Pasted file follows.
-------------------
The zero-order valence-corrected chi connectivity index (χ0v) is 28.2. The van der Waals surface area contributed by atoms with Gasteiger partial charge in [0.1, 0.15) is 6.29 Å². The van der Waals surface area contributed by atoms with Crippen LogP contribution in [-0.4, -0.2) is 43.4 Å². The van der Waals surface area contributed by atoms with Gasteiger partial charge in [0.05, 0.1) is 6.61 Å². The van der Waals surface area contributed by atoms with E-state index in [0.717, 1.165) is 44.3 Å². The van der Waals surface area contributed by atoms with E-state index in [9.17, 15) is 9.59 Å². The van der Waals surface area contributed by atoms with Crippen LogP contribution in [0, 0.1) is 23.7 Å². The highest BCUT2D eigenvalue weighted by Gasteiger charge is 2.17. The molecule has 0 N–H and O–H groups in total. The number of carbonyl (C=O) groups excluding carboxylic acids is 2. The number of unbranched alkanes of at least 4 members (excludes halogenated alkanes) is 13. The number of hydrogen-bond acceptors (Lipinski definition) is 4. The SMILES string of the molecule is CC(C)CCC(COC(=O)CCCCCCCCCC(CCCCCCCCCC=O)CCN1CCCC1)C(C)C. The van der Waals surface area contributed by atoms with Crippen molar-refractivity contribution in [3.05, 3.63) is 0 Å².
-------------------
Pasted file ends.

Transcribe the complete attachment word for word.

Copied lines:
The zero-order valence-corrected chi connectivity index (χ0v) is 28.2. The van der Waals surface area contributed by atoms with Gasteiger partial charge in [0.1, 0.15) is 6.29 Å². The van der Waals surface area contributed by atoms with Crippen LogP contribution in [-0.4, -0.2) is 43.4 Å². The van der Waals surface area contributed by atoms with Gasteiger partial charge in [0.05, 0.1) is 6.61 Å². The van der Waals surface area contributed by atoms with E-state index in [0.717, 1.165) is 44.3 Å². The van der Waals surface area contributed by atoms with E-state index in [9.17, 15) is 9.59 Å². The van der Waals surface area contributed by atoms with Crippen LogP contribution in [0, 0.1) is 23.7 Å². The highest BCUT2D eigenvalue weighted by Gasteiger charge is 2.17. The molecule has 0 N–H and O–H groups in total. The number of carbonyl (C=O) groups excluding carboxylic acids is 2. The number of unbranched alkanes of at least 4 members (excludes halogenated alkanes) is 13. The number of hydrogen-bond acceptors (Lipinski definition) is 4. The SMILES string of the molecule is CC(C)CCC(COC(=O)CCCCCCCCCC(CCCCCCCCCC=O)CCN1CCCC1)C(C)C. The van der Waals surface area contributed by atoms with Crippen molar-refractivity contribution in [3.05, 3.63) is 0 Å².